Bude

Drill Hall, Neetside

5th Battalion Duke of Cornwall's Light Infantry (H Company), Drill hall. (Kelly, 1914)

Bude Drill Hall was purchased to provide accommodation for a Community Project for the area. An article by Mrs Kathleen Besthwetherick described the background.

Originally the building was a Nonconformist chapel. Both the Wesleyan Methodists and the United Methodist Free Church used premises in Bude, but as the town expanded and attracted tourists, both groups sought more adequate premises. Sir Thomas Acland agreed to lease sites on the south side of the river below Shalder Hill to both Wesleyan Methodists and the United Methodist Free Church.

In an article in a local magazine, the minister of the U M Free Church described the beginnings of his building. "Our next step was the building of a new church. ... The first meeting promised about 30. Then our stone laying came. A large marquee was erected on Shalder Hill made of sails borrowed from ships in the harbour and poles also borrowed".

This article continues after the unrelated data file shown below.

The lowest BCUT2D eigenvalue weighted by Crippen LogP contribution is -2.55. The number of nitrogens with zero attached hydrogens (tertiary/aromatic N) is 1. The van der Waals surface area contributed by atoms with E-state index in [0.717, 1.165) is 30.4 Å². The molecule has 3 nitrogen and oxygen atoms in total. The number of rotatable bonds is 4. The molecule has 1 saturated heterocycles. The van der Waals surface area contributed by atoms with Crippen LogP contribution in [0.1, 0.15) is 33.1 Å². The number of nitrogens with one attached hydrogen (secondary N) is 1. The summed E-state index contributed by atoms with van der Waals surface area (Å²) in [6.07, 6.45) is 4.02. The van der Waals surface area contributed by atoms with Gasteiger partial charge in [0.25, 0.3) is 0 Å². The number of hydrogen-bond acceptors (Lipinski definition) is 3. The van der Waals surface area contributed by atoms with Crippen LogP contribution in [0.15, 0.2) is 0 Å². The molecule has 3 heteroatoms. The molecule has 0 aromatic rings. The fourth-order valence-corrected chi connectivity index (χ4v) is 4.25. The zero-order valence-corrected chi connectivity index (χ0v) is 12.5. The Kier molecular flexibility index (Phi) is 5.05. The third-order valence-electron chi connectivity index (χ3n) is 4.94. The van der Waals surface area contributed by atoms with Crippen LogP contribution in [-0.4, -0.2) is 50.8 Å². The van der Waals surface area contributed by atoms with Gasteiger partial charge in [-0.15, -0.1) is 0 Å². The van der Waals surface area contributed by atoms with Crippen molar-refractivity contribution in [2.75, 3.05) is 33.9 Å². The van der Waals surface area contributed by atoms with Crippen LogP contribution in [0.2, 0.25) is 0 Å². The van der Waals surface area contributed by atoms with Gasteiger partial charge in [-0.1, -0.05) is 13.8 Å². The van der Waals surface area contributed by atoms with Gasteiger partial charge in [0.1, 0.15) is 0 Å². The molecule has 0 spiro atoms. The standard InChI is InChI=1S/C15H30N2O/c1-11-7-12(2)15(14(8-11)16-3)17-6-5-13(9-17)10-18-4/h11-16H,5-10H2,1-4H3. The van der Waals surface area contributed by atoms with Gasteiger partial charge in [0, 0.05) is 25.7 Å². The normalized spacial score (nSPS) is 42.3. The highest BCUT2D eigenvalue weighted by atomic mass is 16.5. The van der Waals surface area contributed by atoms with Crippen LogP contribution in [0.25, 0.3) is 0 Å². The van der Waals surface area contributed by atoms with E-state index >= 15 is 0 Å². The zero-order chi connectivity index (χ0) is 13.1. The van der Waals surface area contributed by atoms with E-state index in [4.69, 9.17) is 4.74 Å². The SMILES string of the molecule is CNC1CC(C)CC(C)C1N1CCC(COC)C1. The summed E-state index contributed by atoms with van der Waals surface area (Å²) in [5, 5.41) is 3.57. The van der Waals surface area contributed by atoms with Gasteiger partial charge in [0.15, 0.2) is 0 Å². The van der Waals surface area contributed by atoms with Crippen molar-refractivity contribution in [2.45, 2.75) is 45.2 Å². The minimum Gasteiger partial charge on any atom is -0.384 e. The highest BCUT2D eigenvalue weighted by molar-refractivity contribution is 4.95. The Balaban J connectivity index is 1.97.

The services of an architect, Mr. E H Harbottle of Exeter were engaged and the building work was undertaken by Mr. Ross McPherson Heard and Pethick Bros of Bude.

Funds were raised by private loans and subscriptions from interested people throughout the area, as well as by fund-raising events. The building opened for worship on September 25th 1879, just nine months before its near neighbour the Wesleyan Chapel (now Central).

Two chapels existed close to each other, but by 1900 the United Methodist Free Church decided to sell theirs and build again in the Flexbury area which was then being developed. This was accomplished by April 1905.

Plans to sell their old chapel to the Wesleyans for use as a Sunday School fell through and eventually it was leased to the Duke of Cornwall's Light Infantry and became known as the Drill Hall.

We believe it is still in use and would be grateful for confirmation.

Thank you to Sue Lamble for the information and pictures.












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The Drill Hall Project - Charting a neglected legacy